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Ladies, Wine & Design Nashville

A monthly salon style conversation series for creative women hosted by Lindsey Laseter.

Jess Nelson

Jess Nelson

Interview by  Lindsey Laseter
Photography by
Brooke Dainty

As the woman who approached me to start this series, Jess Nelson was an obvious powerhouse from the first time we met. Always looking for a path that could marry art and business, it led her from fine art and education to study graphic design, work as a recruiter for creatives and eventually landing in product design and UX. Having found the industry she was searching for, Jess now leads the way for others by speaking up about the pay gap, co-hosting Nashville UX meetups and empowering women through leading groups at LWD. Here, she shares her journey along with the events and people who helped form it along the way.

So tell me about your journey. How did you get to where you are?
I've always been a visual creative. I wanted to be an art teacher when I was growing up, so I went to college for art education. I grew up around New York City, and I was going about my business getting my education degree when suddenly I had this image in my head of me going into the city and calling on clients, meeting and talking to people. And I loved this idea — I literally couldn’t get the image out of my head. That didn't exactly line up with the degree I was pursuing at the time.

I had been in this art education program for two and a half years at this point and I was like, “I don't think this is what I actually want to do.” My favorite teachers were always the ones who had their own experience making it in the field. I knew graphic design was a good way to be creative in a professional sense but I always had this creative paralyzation around computers. I was fearful of touching a computer creatively for anything other than photography.

I loved painting and sculpture and all that getting your hands dirty stuff. I really didn’t feel “creative” around computers at all. I was like, “All right, fuck it. I'm just going to study design. I'm gonna switch my major to design and learn what I can.” I switched to design and learned how to use the software and the basics of design, which really do line up so closely with art. It was not as hard as I expected because all the fundamentals are so aligned.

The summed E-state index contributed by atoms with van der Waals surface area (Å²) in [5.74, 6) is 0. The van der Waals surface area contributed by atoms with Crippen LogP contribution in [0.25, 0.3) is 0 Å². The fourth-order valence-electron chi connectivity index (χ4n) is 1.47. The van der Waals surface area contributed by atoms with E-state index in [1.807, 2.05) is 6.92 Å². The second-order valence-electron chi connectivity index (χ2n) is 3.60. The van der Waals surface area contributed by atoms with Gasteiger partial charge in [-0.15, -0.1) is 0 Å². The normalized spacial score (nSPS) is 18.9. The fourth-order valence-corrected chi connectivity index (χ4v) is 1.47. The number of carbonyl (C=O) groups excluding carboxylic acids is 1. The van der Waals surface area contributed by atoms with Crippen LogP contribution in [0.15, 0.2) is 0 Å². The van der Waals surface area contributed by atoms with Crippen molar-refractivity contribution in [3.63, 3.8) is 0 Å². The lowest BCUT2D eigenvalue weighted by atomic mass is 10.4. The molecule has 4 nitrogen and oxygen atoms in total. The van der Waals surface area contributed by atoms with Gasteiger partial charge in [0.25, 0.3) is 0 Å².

My dad is a businessman through and through, so a business mindset was really, really deeply ingrained in me. I always struggled with how to maintain my creativity while knowing that business is also something I enjoy. I thought graphic design was the answer. I graduated and got a little bit further into my career as a graphic designer and I was like, “Okay, I like this, but I just don't feel like it's me.” I was always more focused on if there was a business problem the design was solving rather than the aesthetic. I did a few years of various graphic design gigs, working at a small agency for a minute, working at Marathon Music Works and Exit/In for a bit doing all their design and ticketing.

I have the most zig-zagging path, one day I went to interview with a recruiter for a design job and ended up getting hired as a recruiter. Being a recruiter was so random, but it was a really good learning experience because I learned things like how to do a better job search, which companies in town had a soul (most didn't), how much I should be getting paid, and how to nail an interview.

After being a recruiter for a year I wanted to get back to my creative roots, and ended up taking a graphic design role with Asurion’s training team. I gave tours to people coming to visit the office, and the day that changed my career trajectory I was giving a tour and ended up connecting with someone who was in the product organization at Asurion.

I had no concept of what product was. I had no concept of product design. I kinda knew what UX was because of recruiting but I didn't understand how it worked in a larger company. I walked up to this guy and I was like, “Hey, I know you're on our product team. Are there any other designers in Nashville? I'm on an island here, I'm the only graphic designer that I know of in Nashville.” And he was like, “Yeah, actually we have four product designers in Nashville and I'll set you up with them and you can shadow them.”

So I shadowed these guys. It was these three dudes and they were all older than me and very experienced and intimidating at first, but they're all super sarcastic and funny and I hit if off with them. I spent a whole day with them, then emailed their boss that night and said something like, “Hey thank you for letting me shadow your team. I really loved seeing how they work and if you ever want to hire someone with graphic design experience I’d love to learn UX and product design.” I just threw it into the wind, you know? He actually responded the next day and soon after I was asked to join the product design team.